Introduction: After having had four contract proposals/tentative agreements (TA’s) rejected by the membership, the leadership of the Western Washington Regional Council of Carpenters has been forced to call a strike. This is after the Council representatives argued for months that the union should not demand a higher raise in order to help “recapture market share” – a business term if there ever was one. Now, the Council is doing what it can to ensure that the strike is not very effective. Jason, a carpenter in the area, explains. Oaklandsocialist comments below that.
By Jason B.
I was given the news earlier of the council’s plans for a strike. An apprentice notified us in a group text that they only planned on hitting 4 job sites on Thursday morning for a strike. 1 up north, 2 in Seattle, and 1 down south. When I heard this I was shocked and in disbelief. When this was confirmed after I talked to [another brother] my shock and disbelief turned to anger. I had no faith in our leadership to begin with, but this is nothing short of sabotage.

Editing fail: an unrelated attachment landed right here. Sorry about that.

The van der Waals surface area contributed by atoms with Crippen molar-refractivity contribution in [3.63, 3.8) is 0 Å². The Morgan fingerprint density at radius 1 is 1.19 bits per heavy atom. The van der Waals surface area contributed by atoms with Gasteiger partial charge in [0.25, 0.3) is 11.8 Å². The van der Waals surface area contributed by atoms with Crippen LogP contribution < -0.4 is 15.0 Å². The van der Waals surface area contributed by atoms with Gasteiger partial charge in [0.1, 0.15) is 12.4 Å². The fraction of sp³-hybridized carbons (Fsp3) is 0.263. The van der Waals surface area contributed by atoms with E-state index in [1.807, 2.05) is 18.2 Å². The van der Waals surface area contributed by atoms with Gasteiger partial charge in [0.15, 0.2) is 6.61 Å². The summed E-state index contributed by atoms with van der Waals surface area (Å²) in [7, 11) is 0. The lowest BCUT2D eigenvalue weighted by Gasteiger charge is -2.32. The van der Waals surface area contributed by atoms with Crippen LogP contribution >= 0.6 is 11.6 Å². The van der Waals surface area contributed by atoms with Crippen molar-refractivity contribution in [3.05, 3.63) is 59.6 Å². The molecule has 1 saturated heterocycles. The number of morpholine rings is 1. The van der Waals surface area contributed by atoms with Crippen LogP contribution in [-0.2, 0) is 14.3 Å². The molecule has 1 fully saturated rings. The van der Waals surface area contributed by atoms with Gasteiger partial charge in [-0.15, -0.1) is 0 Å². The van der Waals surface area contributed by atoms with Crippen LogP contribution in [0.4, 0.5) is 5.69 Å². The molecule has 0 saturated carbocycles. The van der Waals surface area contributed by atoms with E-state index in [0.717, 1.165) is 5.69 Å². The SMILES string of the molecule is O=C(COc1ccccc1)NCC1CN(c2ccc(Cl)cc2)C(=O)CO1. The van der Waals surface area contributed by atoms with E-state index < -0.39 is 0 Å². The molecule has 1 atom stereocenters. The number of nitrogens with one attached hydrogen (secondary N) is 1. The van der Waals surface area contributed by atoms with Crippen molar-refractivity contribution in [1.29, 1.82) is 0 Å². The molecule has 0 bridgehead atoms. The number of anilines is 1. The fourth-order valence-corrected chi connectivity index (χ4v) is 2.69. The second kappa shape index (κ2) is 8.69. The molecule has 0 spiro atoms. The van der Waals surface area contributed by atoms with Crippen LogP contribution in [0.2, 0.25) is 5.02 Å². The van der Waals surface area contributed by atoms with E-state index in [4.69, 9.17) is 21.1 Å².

As soon as the strike was announced I’ve been contacting everyone I know involved in key positions of our leadership to find out the official rules for a strike in order to not be in violation and cause financial damage to our union. It should be very simple. They have them. Every union does. Yet they refuse to release them. The only thing we’ve been told is that you cannot strike PLA’s and no picketing the second gate if one is available. If this is all, then they should be fine with us picketing all sites. Them limiting strike pay to only 4 sites shows that they are not okay with this. The fact is, they know we are smart enough and capable enough to abide by the rules and lead an effective strike without them. This is why they refuse to release these rules on their site.